SEOUL — The top U.S. negotiator for nuclear talks with North Korea downplayed Tuesday’s conditional overture by Kim Jong Il, saying instead the reclusive regime simply should return to the six-party talks.

U.S. Ambassador to South Korea Christopher Hill made the comments at a Tuesday morning breakfast forum for the alumni association of the Hankuk Unversity of Foreign Studies in Seoul, Korean media reported.

“Every day we have signs that either the DPRK does not want to attend the talks, wants to attend the talks, does not want to without conditions, wants to with conditions,” Hill said, using the acronym for the North’s official name, Yonhap news agency reported. “Frankly, it’s a little hard to keep track.”

Earlier Tuesday, the North’s official Korea Central News Agency released a statement attributed directly to Kim that said the country would return to the six-party talks if certain conditions were met. Among those conditions were a “mature” and “sincere” approach by the United States, KCNA said.

Kim made the remarks to a group of visiting Chinese diplomats, KCNA reported. Tuesday’s statement was the first attributed to the reclusive dictator since his Feb. 10 pronouncement that North Korea possessed nuclear weapons and was stepping back from the six-party talks.

North Korea, the United States, South Korea, China, Japan and Russia have met three times since 2003 to break the deadlock over the North’s nuclear program, but little progress has been made. The North refused to participate in a fourth meeting scheduled for September.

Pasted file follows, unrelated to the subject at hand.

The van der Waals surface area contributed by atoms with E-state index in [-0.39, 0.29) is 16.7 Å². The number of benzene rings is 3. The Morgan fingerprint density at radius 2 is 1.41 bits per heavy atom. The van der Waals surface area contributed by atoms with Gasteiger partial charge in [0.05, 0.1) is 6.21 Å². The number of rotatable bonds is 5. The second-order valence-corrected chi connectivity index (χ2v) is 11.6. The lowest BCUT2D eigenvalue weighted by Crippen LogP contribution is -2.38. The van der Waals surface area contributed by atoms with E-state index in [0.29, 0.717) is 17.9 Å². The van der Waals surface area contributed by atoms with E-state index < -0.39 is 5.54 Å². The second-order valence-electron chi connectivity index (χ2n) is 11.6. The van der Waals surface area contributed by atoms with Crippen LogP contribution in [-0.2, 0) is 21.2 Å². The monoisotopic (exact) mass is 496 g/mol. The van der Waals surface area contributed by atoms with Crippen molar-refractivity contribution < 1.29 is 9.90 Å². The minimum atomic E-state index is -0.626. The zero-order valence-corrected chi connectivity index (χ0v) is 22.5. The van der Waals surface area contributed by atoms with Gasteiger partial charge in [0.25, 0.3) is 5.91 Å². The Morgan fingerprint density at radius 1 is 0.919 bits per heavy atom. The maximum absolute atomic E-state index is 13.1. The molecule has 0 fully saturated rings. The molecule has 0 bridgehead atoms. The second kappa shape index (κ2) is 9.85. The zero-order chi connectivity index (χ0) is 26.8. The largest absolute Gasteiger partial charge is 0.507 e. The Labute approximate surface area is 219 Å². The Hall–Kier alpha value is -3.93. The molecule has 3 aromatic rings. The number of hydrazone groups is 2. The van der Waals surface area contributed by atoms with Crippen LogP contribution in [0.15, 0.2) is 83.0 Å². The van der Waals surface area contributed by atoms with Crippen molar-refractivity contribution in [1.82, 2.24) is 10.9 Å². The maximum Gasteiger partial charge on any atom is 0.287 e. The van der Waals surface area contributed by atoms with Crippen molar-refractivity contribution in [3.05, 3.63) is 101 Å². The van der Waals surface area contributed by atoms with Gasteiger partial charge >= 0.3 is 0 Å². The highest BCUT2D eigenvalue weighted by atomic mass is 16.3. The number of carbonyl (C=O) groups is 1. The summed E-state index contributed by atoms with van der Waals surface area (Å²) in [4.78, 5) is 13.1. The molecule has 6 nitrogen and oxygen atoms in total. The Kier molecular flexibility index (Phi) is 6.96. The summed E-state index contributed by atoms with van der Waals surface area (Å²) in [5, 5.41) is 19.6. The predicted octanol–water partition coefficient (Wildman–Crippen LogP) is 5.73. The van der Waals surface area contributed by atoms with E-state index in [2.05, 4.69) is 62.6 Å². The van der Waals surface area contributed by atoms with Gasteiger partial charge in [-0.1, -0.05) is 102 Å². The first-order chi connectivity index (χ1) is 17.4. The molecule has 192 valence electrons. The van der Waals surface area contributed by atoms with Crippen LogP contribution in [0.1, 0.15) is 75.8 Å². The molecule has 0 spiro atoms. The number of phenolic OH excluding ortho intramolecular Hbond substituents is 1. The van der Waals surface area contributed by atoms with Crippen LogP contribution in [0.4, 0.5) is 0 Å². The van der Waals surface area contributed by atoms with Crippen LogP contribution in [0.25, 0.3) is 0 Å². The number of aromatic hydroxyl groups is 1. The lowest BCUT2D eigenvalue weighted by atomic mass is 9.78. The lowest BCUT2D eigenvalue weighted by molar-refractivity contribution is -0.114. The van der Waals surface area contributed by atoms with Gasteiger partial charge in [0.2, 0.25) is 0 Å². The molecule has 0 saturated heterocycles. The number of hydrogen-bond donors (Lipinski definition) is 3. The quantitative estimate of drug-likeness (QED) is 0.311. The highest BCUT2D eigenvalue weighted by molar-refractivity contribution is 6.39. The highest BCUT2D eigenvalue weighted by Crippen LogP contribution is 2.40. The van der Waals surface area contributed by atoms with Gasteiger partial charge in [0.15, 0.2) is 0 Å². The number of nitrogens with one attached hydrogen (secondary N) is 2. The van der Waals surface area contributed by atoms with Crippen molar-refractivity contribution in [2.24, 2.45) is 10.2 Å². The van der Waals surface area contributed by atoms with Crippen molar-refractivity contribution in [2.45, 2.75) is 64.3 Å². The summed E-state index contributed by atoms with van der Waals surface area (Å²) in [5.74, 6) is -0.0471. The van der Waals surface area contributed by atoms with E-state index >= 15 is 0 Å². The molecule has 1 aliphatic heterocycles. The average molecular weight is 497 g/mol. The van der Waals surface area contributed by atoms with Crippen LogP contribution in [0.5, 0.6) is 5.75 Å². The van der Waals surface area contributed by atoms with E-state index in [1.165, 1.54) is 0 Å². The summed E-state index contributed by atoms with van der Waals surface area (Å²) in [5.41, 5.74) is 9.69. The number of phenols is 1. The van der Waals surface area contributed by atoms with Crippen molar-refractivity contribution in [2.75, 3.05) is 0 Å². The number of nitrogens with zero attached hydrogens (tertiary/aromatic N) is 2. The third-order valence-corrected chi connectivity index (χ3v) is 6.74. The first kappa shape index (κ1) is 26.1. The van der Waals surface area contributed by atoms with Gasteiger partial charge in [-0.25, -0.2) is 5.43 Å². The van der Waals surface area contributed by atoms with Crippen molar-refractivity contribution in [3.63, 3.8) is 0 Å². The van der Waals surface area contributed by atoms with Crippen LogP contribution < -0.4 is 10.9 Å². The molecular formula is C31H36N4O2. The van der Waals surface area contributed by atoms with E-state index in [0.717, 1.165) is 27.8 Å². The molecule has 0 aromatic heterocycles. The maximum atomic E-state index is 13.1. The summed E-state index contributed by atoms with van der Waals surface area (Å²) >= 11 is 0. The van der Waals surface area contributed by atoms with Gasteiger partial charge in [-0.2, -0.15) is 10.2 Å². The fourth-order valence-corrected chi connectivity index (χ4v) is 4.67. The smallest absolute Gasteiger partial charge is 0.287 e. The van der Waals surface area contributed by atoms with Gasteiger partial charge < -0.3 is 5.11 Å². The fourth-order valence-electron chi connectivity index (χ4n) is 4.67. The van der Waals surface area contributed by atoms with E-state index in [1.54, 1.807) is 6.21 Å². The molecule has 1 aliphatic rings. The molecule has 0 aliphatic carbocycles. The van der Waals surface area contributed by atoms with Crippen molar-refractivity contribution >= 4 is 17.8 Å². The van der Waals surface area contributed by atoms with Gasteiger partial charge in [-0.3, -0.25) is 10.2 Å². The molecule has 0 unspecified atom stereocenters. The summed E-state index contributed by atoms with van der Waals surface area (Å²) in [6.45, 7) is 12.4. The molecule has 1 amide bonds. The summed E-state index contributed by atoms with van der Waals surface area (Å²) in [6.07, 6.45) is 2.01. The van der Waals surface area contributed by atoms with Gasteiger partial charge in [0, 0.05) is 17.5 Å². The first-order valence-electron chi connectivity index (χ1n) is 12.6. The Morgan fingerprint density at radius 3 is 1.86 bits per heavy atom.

“We will go the negotiating table any time if there are mature conditions for the six-party talks thanks to the concerted efforts of the parties concerned in the future,” KCNA quoted Kim as saying, adding that the North Korean leader expressed hope the United States would demonstrate trustworthiness, sincerity and movement. KCNA prints English translations of its articles on several Web sites.

The North repeatedly has asked for economic aid in return for dropping its nuclear program; the United States wants the weapons program abandoned without conditions.

Estimates vary on how many — if any — nuclear weapons the North actually possesses. According to a New York Daily News story Sunday, the U.S. Defense Intelligence Agency believes the North has manufactured from 12 to 15 weapons of varying capacity. At the other end of the spectrum, the CIA reportedly believes the North has two or three nuclear weapons.

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